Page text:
“Environmental protection should become a subject in school,” Greenpeace requires in one of its recent news publications in Germany. As much as I support this demand, and the discussion about integrating environmental ethics in religious education, the question of whether education alone can achieve the necessary social change towards a sustainable lifestyle is still open.
At least since the Earth Summit in Rio de Janeiro in 1992 and the adoption of Agenda 21, in which the triad of ecology, economy and social justice was globally united in the key concept of “sustainable development,” it became clear that environmental considerations must not be discussed apart from social and economic factors – a finding that led to the establishment of the Education for Sustainable Development programme or ESD.
The United Nations declared the period from 2005 to 2014 the “World Decade of Education for sustainable development” to lay down globally the foundation for integrating the principle of sustainable development into national school systems. Thus, it is difficult to provide ecologically relevant topics to teaching institutions, without taking into account the specific context of the school.
An ESD in schools, especially in religious schools, will only be successful and sustainable if the whole school is involved in the sustainability process, and if, from all sides, attempts are made to reform the school following such criteria of sustainability. This requirement includes administration, structural and energy-efficient measures, and training modules for teachers and students. Ideally, the whole search process should lead into a discussion about a common mission statement.
One possible way forward is the introduction of professional environmental management systems developed for schools, bringing the whole institution into perspective. As a standard for environmental management, the European Eco-Management and Audit Scheme offers a core orientation. Some dioceses in Europe even offer support to their schools to introduce such environmental management measures.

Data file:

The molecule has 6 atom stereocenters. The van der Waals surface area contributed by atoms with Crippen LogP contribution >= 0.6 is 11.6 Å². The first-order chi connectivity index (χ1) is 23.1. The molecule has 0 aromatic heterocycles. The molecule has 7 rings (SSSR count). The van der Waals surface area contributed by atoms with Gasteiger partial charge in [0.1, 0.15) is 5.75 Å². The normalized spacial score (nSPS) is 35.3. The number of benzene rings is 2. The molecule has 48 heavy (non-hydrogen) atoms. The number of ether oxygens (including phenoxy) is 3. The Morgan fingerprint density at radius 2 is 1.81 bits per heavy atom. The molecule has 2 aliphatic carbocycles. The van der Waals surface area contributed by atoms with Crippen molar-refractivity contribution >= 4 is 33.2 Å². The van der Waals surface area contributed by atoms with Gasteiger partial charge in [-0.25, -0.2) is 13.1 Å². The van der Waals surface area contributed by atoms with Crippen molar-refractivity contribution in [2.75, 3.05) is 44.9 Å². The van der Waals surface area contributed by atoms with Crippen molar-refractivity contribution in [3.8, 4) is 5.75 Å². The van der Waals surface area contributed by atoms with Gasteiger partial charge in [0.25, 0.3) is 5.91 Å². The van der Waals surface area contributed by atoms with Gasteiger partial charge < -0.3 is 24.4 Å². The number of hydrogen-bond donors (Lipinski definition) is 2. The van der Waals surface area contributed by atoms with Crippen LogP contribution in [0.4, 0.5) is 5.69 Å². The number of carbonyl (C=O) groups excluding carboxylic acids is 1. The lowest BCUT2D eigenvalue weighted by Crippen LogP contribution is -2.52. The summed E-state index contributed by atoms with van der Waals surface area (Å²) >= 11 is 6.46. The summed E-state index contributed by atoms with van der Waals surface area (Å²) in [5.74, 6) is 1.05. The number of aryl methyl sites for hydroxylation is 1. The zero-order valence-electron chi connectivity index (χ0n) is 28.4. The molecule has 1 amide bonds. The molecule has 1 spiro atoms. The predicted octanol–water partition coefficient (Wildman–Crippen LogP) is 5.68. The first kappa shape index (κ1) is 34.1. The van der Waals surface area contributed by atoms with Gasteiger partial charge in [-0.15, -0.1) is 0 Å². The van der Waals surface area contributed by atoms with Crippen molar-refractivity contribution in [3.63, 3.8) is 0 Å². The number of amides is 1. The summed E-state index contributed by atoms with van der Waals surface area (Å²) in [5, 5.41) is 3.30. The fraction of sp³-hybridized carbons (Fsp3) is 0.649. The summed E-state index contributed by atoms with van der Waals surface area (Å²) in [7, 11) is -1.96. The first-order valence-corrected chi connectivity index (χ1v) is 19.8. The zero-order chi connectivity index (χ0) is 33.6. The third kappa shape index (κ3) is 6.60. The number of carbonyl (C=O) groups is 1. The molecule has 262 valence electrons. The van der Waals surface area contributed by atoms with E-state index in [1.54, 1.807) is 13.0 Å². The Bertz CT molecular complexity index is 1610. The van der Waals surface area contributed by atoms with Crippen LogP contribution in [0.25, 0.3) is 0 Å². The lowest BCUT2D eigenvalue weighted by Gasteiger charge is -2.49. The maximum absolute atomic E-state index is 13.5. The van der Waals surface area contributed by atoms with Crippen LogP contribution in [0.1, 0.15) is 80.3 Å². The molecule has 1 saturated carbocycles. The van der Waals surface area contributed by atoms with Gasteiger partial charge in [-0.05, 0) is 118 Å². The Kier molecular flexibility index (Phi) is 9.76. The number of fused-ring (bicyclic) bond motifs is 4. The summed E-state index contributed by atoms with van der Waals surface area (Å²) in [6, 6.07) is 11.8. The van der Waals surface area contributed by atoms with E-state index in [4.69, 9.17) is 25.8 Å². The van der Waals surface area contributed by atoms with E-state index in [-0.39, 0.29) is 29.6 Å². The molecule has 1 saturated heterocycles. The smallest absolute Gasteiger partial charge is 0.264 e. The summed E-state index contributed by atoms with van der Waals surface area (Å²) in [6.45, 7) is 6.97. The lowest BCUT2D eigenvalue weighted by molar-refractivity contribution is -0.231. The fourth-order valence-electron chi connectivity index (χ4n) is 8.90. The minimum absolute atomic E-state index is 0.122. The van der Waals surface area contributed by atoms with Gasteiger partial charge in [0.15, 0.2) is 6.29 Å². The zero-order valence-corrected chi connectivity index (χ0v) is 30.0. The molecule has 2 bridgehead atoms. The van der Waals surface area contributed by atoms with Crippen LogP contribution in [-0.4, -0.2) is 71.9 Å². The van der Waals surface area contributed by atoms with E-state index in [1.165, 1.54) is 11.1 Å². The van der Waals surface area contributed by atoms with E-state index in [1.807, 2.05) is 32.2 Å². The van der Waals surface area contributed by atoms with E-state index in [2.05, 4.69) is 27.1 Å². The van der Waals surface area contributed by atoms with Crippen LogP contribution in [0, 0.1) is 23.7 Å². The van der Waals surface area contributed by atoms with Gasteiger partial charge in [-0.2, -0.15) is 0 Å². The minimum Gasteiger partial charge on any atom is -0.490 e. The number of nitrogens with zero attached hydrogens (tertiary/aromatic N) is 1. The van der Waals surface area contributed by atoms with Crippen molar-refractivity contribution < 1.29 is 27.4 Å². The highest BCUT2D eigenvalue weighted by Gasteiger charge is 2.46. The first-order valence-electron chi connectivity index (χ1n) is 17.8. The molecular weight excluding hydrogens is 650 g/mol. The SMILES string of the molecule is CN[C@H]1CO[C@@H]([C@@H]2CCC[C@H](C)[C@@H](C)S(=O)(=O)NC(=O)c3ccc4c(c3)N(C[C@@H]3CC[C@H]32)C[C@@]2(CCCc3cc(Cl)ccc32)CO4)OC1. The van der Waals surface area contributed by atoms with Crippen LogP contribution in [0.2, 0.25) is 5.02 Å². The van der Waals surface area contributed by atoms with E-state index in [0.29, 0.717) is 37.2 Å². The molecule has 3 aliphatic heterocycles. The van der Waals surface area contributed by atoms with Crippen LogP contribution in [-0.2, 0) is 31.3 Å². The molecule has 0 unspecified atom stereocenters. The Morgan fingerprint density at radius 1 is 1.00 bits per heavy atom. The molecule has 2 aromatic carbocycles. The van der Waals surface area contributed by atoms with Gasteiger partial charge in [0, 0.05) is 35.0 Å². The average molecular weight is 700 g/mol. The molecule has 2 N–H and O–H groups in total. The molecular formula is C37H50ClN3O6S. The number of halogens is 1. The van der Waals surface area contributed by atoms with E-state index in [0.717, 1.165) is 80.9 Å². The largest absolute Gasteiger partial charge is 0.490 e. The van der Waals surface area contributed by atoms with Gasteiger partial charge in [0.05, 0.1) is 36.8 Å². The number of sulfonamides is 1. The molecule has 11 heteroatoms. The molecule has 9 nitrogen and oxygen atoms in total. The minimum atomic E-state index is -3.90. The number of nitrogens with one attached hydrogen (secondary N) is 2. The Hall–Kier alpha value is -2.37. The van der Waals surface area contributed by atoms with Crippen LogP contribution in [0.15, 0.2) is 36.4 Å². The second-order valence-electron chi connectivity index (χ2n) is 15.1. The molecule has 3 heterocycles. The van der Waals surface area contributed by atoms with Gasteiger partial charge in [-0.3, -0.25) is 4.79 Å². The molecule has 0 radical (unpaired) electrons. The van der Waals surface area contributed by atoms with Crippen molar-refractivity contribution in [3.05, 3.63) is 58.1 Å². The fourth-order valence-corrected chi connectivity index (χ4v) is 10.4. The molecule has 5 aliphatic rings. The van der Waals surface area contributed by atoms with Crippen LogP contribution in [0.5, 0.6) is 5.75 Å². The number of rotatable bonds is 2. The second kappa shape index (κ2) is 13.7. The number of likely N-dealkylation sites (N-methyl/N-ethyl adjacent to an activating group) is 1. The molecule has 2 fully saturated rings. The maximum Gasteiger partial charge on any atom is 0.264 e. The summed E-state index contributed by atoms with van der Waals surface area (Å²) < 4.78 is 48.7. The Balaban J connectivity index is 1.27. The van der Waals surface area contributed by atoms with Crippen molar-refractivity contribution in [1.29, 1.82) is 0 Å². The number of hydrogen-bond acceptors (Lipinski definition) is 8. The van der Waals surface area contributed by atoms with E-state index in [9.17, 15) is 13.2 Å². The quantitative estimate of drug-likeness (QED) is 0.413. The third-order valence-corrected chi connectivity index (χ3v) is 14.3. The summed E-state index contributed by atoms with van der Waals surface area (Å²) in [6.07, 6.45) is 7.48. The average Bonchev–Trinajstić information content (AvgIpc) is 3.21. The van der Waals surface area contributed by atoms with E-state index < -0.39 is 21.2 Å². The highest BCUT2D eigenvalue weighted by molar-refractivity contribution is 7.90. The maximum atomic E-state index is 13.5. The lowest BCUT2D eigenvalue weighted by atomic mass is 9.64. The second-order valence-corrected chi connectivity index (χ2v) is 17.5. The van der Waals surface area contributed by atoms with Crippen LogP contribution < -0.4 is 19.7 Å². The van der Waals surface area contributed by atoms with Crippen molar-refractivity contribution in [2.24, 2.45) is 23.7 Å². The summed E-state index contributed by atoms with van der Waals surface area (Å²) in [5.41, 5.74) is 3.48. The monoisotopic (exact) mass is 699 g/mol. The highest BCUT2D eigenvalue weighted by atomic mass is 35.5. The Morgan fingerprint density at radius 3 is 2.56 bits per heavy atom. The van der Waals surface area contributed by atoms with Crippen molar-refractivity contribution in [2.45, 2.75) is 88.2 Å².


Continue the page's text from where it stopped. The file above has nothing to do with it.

We need a broad discussion about what religious education can contribute to sustainable development. Christian pedagogy, as well as schools in general, cannot simply “teach sustainability.” School and religious education would be overtaxed by such a task: these common assignments cannot be solved exclusively in schools, without creating appropriate social, economic and political frameworks. At the most, schools can support the process, but not act as decisive engines of an overwhelming sustainable development.
The contents of the sustainability debate were already present before Rio 1992 and also in religious learning schemes. In the Fourth Assembly of the World Council of Churches in Vancouver in 1983, a recommendation was adopted, which would integrate all national churches in a Conciliar Process of mutual commitment to justice, peace and integrity of the creation. The core of this process consists of the synopsis of the themes of ecology, economy, and social justice, as well as the manifold initiatives that have developed from it such as fair trade shops, institutions for environmental education, monasteries based on sustainable agro-business, etc.
Encouraged by the Conciliar Process for Justice, Peace and Integrity of Creation, the theme of sustainability has found its way into the curricula of religious teaching over the last 30 years. To rediscover them and to update them with topical discussions will be the captivating task of all teachers, not only in Christian schools.
Dr Simone Birkel is a theologian and works at the Academy of Social Education in Eichstätt in Germany. She is also a lecturer for Education for Sustainable Development at the Catholic University Eichstätt-Ingolstadt. Her research focuses on early childhood religious education and religious and ecological education in the context of sustainable development. For more information, please visit her website .